The well-meaning prelates who want to support the Christians of Bethlehem should not do so by following the lead of highly politicized Arab Christian leaders who blame Israel for their suffering. Speaking to Western audiences, the prelates seem to understand the problems caused by radical Muslims. Last Christmas, Cardinal Murphy-O’Connor preached to parishioners during Midnight Mass about how sad it is that violence has caused the “little town of Christ’s birth to be corralled.” Earlier this year, the cardinal told an audience of the Oxford Center for Islamic Studies that there is a vital principle of “sacred hospitality,” which is central to the relationship between Christians and Muslims. He said, “Where Christians are being denied their rights, or are subject to sharia law, that is not a matter on which Muslims in Britain should remain silent. Where religious rights of minorities are disrespected in the name of Islam, the face of Islam is tarnished elsewhere in the world. The main obstacle to that dialogue is the failure, in a number of Muslim countries, to uphold the principle of religious freedom. Dialogue assumes the freedom to witness.”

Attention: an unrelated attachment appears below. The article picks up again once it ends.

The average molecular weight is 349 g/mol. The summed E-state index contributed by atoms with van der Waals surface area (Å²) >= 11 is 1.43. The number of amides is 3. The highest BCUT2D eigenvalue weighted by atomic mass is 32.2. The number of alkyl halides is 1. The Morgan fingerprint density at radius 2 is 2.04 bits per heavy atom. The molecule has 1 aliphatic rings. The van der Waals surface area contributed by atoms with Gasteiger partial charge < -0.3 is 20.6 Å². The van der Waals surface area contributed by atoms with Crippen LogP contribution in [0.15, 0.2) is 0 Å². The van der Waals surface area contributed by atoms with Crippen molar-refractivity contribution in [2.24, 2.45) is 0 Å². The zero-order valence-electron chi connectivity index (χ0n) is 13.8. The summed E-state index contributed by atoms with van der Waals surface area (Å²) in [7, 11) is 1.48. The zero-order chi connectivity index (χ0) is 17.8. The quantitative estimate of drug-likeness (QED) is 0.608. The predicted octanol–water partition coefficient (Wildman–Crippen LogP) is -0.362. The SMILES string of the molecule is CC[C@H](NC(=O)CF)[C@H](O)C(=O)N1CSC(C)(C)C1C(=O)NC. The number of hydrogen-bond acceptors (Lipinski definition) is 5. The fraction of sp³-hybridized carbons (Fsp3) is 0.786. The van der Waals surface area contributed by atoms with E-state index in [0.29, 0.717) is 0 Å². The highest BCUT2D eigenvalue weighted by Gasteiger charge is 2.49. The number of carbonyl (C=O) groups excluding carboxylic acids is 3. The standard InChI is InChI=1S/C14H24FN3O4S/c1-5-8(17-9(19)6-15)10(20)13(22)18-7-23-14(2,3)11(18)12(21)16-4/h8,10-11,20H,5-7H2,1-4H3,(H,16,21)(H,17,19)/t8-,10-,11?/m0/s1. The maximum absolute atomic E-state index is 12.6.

In November, the archbishop of Canterbury addressed the Pontifical Academy of Social Sciences in Rome and boldly raised the question of what exactly citizenship means for a non-Muslim living in a Muslim society. Archbishop Williams argued, “We cannot collude with an interpretation of Islamic political identity whose effects for Christians have sometimes been lethally oppressive.”